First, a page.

Tesla has issued a recall for about 130,000 vehicles because their touchscreens can operate slowly, appear blank, or restart unexpectedly. The recall affects some 2020-2021 Model 3 sedans, Model Y SUVs, Model S sedans, and Model X SUVs.
Like many Tesla recalls, the automaker believes it can be fixed remotely with a software update. But federal law requires automakers to notify owners of quality problems and resulting changes to their cars.
The problem, Tesla explains, is overheating of a microchip. “During fast-charging or preparation for fast-charging, the infotainment central processing unit (‘CPU’) may not cool sufficiently to prevent higher than expected temperatures.” That can cause the CPU to shut down, operate slowly, or restart.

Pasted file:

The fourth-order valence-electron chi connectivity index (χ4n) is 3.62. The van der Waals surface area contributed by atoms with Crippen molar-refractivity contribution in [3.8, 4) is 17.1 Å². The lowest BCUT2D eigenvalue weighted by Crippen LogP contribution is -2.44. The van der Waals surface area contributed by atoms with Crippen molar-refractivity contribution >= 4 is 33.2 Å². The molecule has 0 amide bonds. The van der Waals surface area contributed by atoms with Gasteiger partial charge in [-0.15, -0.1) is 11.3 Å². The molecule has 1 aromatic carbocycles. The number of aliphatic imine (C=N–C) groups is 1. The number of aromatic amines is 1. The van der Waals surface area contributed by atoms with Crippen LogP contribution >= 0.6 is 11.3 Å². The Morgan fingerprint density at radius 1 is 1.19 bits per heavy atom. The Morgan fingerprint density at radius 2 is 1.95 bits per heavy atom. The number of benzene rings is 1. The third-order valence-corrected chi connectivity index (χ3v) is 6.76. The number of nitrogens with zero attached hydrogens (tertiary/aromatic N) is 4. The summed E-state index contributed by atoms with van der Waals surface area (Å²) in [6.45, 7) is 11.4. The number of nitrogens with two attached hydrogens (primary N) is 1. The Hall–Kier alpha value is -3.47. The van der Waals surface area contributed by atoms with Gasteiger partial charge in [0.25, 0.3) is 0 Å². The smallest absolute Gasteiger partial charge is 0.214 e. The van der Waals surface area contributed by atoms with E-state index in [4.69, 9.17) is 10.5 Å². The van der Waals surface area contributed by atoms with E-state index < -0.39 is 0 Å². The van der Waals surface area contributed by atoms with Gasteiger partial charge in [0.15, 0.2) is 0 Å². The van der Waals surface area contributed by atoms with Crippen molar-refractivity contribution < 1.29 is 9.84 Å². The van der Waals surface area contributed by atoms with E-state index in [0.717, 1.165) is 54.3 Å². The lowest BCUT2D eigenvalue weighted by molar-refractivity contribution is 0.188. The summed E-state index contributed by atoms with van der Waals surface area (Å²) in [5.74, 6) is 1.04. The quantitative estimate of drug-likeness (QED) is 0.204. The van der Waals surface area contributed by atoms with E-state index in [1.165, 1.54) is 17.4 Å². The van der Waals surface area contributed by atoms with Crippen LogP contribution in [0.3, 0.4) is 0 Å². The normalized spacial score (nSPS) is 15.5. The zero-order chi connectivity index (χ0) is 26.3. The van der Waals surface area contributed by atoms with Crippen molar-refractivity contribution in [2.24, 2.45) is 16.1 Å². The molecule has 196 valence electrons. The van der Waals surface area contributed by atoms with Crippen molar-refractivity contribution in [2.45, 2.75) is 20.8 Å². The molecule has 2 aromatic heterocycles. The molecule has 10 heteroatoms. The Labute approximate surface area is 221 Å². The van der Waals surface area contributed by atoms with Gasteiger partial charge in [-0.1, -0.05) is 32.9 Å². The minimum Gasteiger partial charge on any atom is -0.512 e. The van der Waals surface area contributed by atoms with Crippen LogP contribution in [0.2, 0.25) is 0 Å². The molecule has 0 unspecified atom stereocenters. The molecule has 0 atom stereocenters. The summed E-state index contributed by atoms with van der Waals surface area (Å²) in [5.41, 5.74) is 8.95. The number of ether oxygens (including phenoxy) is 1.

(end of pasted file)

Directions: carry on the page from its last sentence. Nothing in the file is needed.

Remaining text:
The touchscreens in some Tesla models control shifting the car into drive, neutral, or reverse. So a blank touchscreen could leave the car inoperable.
Tesla has already begun issuing an over-the-air software update that should correct the problem. Owners will also receive a notice in the mail.
Many cars are recalled to fix safety defects, sometimes more than once. While automakers try to reach every owner to ask them to bring the vehicle in for repair, they rarely reach them all. Millions of vehicles on American roads need free recall repairs. To find out if your car is one of them, check the easy VIN tool at our recall center.